Crystal Feimster, Southern Horrors: Females as well as the Politics of Rape and Lynching (Cambridge, Mass., 2009). On African US women’s relationship to lynching, see Evelyn M. Simien, ed., Gender and Lynching: The Politics of Memory (nyc, 2011). For situation studies of lynchings of African US ladies in Georgia, Oklahoma, and sc, see Julie Buckner Armstrong, Mary Turner plus the Memory of Lynching (Athens, Ga., 2011); and Maria DeLongoria, “‘Stranger Fruit’: The Lynching of Ebony ladies, The instances of Rosa Jefferson and Marie Scott” (Ph.D. Diss., University of Missouri–Columbia, 2006). For a journalistic remedy for the lynching of two African US partners in Walton County, Georgia, in 1946, see Laura Wexler, Fire in a Canebrake: the very last Mass Lynching in http://www.camsloveaholics.com/rabbitscams-review/ the us (ny, 2003). Regarding the lynching of females and kids when you look at the West, see Helen McLure, you think Strange the Murder of Women and Children’: The American Culture of Collective Violence, 1675–1930” (Ph.D. Diss., Southern Methodist University, 2009)“‘ I suppose. For a listing of feminine lynching victims, see Kerry Segrave, Lynchings of females in the us: The cases that are recorded 1851–1946 (Jefferson, 2010). Claude A. Clegg III, difficult Ground: an account of Murder, Lynching, and Reckoning into the brand New Southern (Urbana, 2010); Terrence Finnegan, A Deed So Accursed: Lynching in Mississippi and sc, 1881–1940 (Charlottesville, 2013). On Mississippi’s respected record of racial mob violence, see Julius E. Thompson, Lynchings in Mississippi: a brief history, 1865–1965 (Jefferson, 2007). This Mob Will Surely Take My Life: Lynching in the Carolinas, 1871–1947 (London, 2008); and J. Timothy Cole, The Forest City Lynching of 1900: Populism, Racism, and White Supremacy in Rutherford County, North Carolina (Jefferson, 2003) on lynching in the Carolinas, see Bruce E. Baker.
Kidada E. Williams, They Left Great markings on me personally: African US Testimonies of Racial Violence from Emancipation to World War I ( brand brand New York, 2012). On African American reactions to mob violence, see Karlos Hill, “Resisting Lynching: Ebony Grassroots reactions to Lynching within the Mississippi and Arkansas Deltas, 1882–1938” (Ph.D. Diss., University of Illinois, 2009).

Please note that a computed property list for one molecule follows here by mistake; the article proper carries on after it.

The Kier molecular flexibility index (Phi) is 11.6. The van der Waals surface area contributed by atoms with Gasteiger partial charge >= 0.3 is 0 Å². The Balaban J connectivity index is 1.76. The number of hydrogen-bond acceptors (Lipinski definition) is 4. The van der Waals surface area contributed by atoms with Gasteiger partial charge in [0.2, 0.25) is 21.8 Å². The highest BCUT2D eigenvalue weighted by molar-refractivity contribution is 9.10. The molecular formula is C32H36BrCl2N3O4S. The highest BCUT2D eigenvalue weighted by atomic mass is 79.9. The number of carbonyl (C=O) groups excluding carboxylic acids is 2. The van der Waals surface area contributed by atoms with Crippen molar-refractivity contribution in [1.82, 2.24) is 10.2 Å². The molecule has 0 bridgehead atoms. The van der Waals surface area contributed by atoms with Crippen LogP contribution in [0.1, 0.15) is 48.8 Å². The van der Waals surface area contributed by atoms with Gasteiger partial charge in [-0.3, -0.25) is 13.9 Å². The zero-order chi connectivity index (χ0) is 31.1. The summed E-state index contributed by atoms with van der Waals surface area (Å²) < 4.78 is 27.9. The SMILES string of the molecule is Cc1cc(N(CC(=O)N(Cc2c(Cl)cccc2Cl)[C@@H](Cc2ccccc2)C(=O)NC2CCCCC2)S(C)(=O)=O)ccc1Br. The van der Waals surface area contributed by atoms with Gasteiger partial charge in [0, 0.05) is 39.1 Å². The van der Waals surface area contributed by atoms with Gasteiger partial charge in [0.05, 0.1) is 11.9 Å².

Present scholarship, specially that centered on civil legal rights activism, has begun to explore African US reactions to racial terror during the level that is local.
On black colored reactions to racial terror in fin-de-siecle Florida plus in 1960s and 1970s Alabama and Mississippi, respectively, see Paul Ortiz, Emancipation Betrayed: The Hidden reputation for Ebony Organizing and White Violence in Florida from Reconstruction into the Bloody Election of 1920 (Berkeley, 2006); Hasan Kwame Jeffries, Bloody Lowndes: Civil Rights and Ebony Power in Alabama’s Ebony Belt (nyc, 2010); and Akinyele Omowale Umoja, We Will Shoot Back: Armed Resistance when you look at the Mississippi Freedom Movement (nyc, 2013). Ifill, From The Courthouse Lawn, xix–xx. When it comes to Senate apology, see Congressional Record, 109 Cong., 1 sess., June 13, 2005, p. S6364–88. For news protection associated with the U.S. Senate apology see, as an example, Wendy Koch, “U.S. Senate Moves to Apologize for Injustice, ” usa Today, June 13, 2005; and Martin C. Evans, “An Apology for Old type of Terror: Senate Expects to Vote Tomorrow on Resolution regarding Its Failure to aid End Practice of Lynching, ” Newsday, June 12, 2005, p. A34. On efforts to memorialize lynchings in Duluth, Minnesota, in 1920 as well as in cost, Utah, in 1925, respectively, see Dora Apel, “Memorialization as well as its Discontents: America’s First Lynching Memorial, ” Mississippi Quarterly, 61 (Winter–Spring 2008); and Kimberley Mangun and Larry R. Gerlach, “Making Utah History: Press Coverage of this Robert Marshall Lynching, June 1925, ” in Lynching beyond Dixie, ed. Pfeifer, 143–47. The chains: In Montgomery, Ala., a Move to Remember Slavery Exactly Where It Happened, ” New York Times, Dec. 10, 2013, pp on an effort by Bryan Stevenson and the Equal Justice Initiative to erect memorials at lynching sites around the South, see Campbell Robertson, “Before the Battles and the protests. 17–18.